music, technology & life in pasadena, california

Late night thoughts on Tiger OS X

During my recent trip to Las Vegas, I went to the Apple Store for the all-night Tiger OS X launch party. There were individual stations all over the store relating to Dashboard, QuickTime, Automator, iChat and Spotlight where the resident Apple geniuses were explaining the new features to the customers.

The iChat conference mode was interesting. I liked the fact that you could drag a file onto a person’s video feed to send it to them. I liked the PDF features and fast searching with Spotlight. The Dashboard Weather Widget wasn’t working (why did they keep trying to demo this one if it didn’t work?).

I absolutely love QuickTime 7 with the new H.264 features. Is there a better piece of cross-platform media software?

Did I mention that Tiger is beautiful to look at? But aesthetics are only part of what computer users need from an OS. We need easier and seamless functionality, diversity, easy cross-platform exchanges. And we need things to just plain work.

When I upgraded my wife’s iMac to Panther from OS 9.2 and plain vanilla OS X , I followed all the upgrade instructions to the letter. The wizard that the manual told me would pop up and help me through the installation never appeared. Many of her mailboxes and other settings from Outlook Express never made it over to Mail. (Mail is another story altogether. Why aren’t more import/export capabilities built in, rather than having to rely on external scripts for simple functions? Note to Apple…make it easier for people to switch.)

Computers aren’t supposed to be like this. They’re supposed to help us save time and organize our lives. The promise they held out to us many years ago has never been fully realized. Many of us are slaves to our machines, some of us happily, but let’s admit, it’s really become a hobby, and an addictive one at that. So we tell ourselves that we’re really into computing for all the joy and order it brings us, but we’re all slaves to the constant file maintenance, housekeeping, upgrades, etc…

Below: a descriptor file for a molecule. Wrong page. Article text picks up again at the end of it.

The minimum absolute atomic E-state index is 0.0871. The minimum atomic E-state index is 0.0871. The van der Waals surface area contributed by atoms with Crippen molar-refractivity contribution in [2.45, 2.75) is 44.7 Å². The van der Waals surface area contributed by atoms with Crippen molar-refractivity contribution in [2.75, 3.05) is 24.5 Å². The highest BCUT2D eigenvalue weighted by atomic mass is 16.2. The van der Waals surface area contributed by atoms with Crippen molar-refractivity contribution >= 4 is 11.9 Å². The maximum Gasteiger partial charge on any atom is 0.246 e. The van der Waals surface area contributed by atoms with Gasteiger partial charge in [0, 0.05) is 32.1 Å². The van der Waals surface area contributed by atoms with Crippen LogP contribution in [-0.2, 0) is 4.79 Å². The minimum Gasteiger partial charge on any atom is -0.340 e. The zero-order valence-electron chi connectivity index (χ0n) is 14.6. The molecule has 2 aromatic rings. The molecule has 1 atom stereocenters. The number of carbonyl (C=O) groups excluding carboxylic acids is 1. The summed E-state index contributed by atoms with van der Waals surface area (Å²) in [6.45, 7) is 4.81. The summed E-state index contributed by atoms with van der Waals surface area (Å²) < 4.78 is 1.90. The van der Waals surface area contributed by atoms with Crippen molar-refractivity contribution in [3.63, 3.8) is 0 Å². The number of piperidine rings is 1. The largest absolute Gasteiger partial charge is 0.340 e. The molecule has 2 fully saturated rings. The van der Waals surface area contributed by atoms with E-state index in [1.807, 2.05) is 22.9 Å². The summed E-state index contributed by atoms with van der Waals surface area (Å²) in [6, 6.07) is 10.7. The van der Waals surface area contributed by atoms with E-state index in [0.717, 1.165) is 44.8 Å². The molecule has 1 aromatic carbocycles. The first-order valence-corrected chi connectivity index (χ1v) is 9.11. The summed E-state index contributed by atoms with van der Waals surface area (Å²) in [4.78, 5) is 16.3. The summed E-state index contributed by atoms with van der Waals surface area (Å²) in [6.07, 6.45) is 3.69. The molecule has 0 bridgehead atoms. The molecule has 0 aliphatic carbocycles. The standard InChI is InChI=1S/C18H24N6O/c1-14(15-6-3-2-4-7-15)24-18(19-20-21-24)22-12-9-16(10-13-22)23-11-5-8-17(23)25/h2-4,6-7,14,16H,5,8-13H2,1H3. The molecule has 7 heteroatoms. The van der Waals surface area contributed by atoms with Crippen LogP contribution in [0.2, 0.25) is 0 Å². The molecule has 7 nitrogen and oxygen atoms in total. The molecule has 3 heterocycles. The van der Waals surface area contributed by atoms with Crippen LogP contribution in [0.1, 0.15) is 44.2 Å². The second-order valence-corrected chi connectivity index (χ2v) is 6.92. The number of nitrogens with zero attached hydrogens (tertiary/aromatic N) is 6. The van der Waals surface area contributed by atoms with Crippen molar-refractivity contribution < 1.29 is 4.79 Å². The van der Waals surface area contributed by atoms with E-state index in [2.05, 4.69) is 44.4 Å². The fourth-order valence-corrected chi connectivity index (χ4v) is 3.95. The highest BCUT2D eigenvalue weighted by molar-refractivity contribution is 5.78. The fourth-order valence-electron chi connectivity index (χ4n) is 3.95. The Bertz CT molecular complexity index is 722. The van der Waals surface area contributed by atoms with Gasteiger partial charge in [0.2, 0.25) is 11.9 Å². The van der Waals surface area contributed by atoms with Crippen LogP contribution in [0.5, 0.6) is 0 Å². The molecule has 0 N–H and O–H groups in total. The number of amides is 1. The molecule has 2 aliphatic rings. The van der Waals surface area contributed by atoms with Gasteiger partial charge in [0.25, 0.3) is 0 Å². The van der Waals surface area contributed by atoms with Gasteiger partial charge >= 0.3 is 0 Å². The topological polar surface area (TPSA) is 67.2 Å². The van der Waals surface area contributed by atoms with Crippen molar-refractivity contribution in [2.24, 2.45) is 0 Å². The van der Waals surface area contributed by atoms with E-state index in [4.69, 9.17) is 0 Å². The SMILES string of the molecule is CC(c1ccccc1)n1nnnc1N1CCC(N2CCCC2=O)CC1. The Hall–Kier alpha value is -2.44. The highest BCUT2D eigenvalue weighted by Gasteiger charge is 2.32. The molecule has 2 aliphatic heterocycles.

Don’t get me wrong, the power that computing and the internet has given us is immense. It’s changed society, politics, social life, communications. Every aspect of our lives has been radically changed, mostly for the better. But when all of us geeks start pontificating about computers, we need to remember that we love them and put up with them not only because it’s our livelihood but also because we’ve consciously made a serious commitment despite the drain on our time and energy.

The Macintosh used to be known as “the computer for the rest of us”. Today, its interface and software are arguably much harder for a new user to grasp than it used to be. The intuitiveness that was its strongest point seems neglected. Of course, along with great power (which the Macintosh has in spades) comes complexity but I still think the Mac trends away from the “less is more” approach that new users need in order to have them rely on the computer as a daily tool. When OS X first debuted I really wanted it to be great, I wanted it to be the OS that would lead me back to into the Apple fold. But it didn’t happen. OS X made me turn away even more. If Apple wants to bring more customers into the fold, whether new users or “switchers”, they need to concentrate on the core beliefs that enabled them to become “the computer for the rest of us” many years ago.

I still like my iPod though.

May 11, 2005 | Link to this entry


Paul Viapiano is a guitarist working in film, television and live performance based in sunny Pasadena, California.

You can email me here.

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